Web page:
Cleveland comeback picks up Bieber (9 K's)

Ramírez, Naylor homers cap rally, move Indians into 3-way tie for first place

May 6th, 2021

Indians ace wasn’t at his best on Wednesday night.

In Cleveland’s 5-4 win over the Royals at Kauffman Stadium, the 2020 American League Cy Young Award winner struck out nine and grinded through six innings, while yielding four runs for the first time since he allowed five against the White Sox on Sept. 25, 2019. Kansas City’s 11 tracked hard-hit balls were the most against him since he allowed 12 to the Twins on Sept. 15, 2019.

Fortunately for Bieber, his teammates were able to pick up the slack.

Down 4-3 in the top of the eighth, Indians third baseman José Ramírez tied the game with a blast to right field. An inning later, right fielder matched Ramírez with a solo shot to put Cleveland ahead, and despite having just three fewer throwing errors than hits on the night, the Indians scored five unanswered runs over the last four innings to secure the series victory.

“It's one of those games [that is] obviously a lot easier to swallow as a win than with a loss, so first and foremost, got to just commend the entire team,” Bieber said. “Top to bottom, lineup, bullpen, defense, catching -- everybody. It was an awesome win to be a part of, and I'm thankful for it.”

The comeback win was the club’s 11th of the season. The victory also pulled Cleveland into a three-way tie for first place in the AL Central with Kansas City and the White Sox, each team at 16-13.

“It's just a 'never give up' attitude here, man,” Naylor said. “We love this game, we love to have fun, we love to play baseball to the hardest of our ability, and it goes back to everyone in this lineup, everyone on this team, pitchers included.

“It's a hard-working team, never give up to the end. That's why I feel like we've had a lot of comeback wins. We're here to play to the last out, and we're not going to stop running hard or stop diving on the field or whatever the case is until that last out, because anything could happen.”

Bieber managed to extend his streak of games with at least eight strikeouts to 19, but he nearly didn’t get the chance to do so. He had seven after five innings, but with his pitch count rising and a four-run deficit on the scoreboard, manager Terry Francona was ready to turn to the bullpen. Francona told Bieber, however, that if they could score a couple of runs in the top of the sixth, Bieber would go back out for the bottom half.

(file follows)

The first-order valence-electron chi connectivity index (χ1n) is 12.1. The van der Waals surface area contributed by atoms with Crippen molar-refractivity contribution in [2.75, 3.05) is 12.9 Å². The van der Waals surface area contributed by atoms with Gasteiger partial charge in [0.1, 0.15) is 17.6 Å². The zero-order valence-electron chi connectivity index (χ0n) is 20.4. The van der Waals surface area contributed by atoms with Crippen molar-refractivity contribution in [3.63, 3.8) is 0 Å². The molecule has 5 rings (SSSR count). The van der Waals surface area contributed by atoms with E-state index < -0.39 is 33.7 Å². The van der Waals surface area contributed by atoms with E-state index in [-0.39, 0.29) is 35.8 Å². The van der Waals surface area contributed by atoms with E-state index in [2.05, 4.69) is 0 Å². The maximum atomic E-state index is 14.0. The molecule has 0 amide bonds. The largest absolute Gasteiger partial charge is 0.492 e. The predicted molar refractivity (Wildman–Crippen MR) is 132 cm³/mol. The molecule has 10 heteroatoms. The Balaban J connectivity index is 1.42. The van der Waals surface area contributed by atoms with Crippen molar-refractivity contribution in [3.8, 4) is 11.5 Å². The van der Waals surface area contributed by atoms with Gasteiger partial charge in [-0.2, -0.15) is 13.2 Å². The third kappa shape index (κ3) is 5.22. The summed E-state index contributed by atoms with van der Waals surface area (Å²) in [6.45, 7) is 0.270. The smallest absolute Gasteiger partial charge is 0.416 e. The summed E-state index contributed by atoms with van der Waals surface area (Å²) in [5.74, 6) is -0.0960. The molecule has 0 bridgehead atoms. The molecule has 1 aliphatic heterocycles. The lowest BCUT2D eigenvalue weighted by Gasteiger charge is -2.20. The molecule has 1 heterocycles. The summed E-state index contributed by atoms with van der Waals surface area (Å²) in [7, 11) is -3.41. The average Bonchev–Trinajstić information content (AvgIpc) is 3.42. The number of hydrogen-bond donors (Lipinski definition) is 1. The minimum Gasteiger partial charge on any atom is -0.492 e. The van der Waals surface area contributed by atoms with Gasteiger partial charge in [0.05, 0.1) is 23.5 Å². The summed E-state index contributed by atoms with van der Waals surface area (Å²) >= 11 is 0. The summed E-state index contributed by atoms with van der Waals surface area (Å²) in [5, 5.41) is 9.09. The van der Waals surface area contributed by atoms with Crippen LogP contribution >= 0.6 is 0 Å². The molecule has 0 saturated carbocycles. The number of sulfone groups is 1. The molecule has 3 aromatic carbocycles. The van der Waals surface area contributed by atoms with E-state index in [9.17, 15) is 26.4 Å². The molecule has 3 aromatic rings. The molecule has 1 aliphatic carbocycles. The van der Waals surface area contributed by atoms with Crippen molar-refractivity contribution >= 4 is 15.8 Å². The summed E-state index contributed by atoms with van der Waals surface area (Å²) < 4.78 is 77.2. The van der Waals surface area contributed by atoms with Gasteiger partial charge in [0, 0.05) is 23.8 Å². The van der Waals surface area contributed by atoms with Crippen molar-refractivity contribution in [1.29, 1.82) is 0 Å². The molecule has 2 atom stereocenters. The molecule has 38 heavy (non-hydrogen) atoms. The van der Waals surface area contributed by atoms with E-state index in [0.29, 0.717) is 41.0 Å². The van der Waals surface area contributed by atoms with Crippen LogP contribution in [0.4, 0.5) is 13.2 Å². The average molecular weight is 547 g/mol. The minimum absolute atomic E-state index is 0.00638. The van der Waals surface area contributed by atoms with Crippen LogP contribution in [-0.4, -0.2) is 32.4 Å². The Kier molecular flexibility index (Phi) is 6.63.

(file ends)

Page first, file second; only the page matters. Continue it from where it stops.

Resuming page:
What ensued was an inning that saw Ramírez hit by a pitch, Kansas City starter Brady Singer called for a balk and then ejected along with manager Mike Matheny and pitching coach Cal Eldred, all leading to three Cleveland runs. Bieber then pitched a perfect bottom of the sixth to keep his team within one run.

“There was a chance there that I wasn't going to go out for the sixth, but the boys picked me up big time in the top of the sixth,” Bieber said. “I was able to go back out there and kind of finish the outing off on a good note.”

As momentum began to shift in the Indians’ favor, Naylor approached his starting pitcher in the dugout. Seeing as this had been a come-from-behind team for much of the first month, Naylor told Bieber that Cleveland was going to win the game.

“And I believed him 100 percent,” Bieber said.

Ramírez’s solo home run -- the 19th of his career against Kansas City -- off a fastball continued that momentum and tied the game in the eighth. Naylor said postgame that, as a younger player, he tries to learn from Ramírez every day. Based on his ninth-inning at-bat, Naylor is a pretty quick study.

On a four-seam fastball from Wade Davis, Naylor drove the ball to the stands in right field to give his team the lead and, ultimately, the game.

Cleveland relievers Bryan Shaw, Nick Wittgren and James Karinchak combined to strike out six over three scoreless innings to secure the victory, putting Cleveland in position to sweep the four-game series on Thursday afternoon.

“[Coming from behind] is a hard way to win, and I don't know if we want to draw this up all the time, but it's better than losing,” Francona said. “Man, they keep playing, and there's something to be said for that.”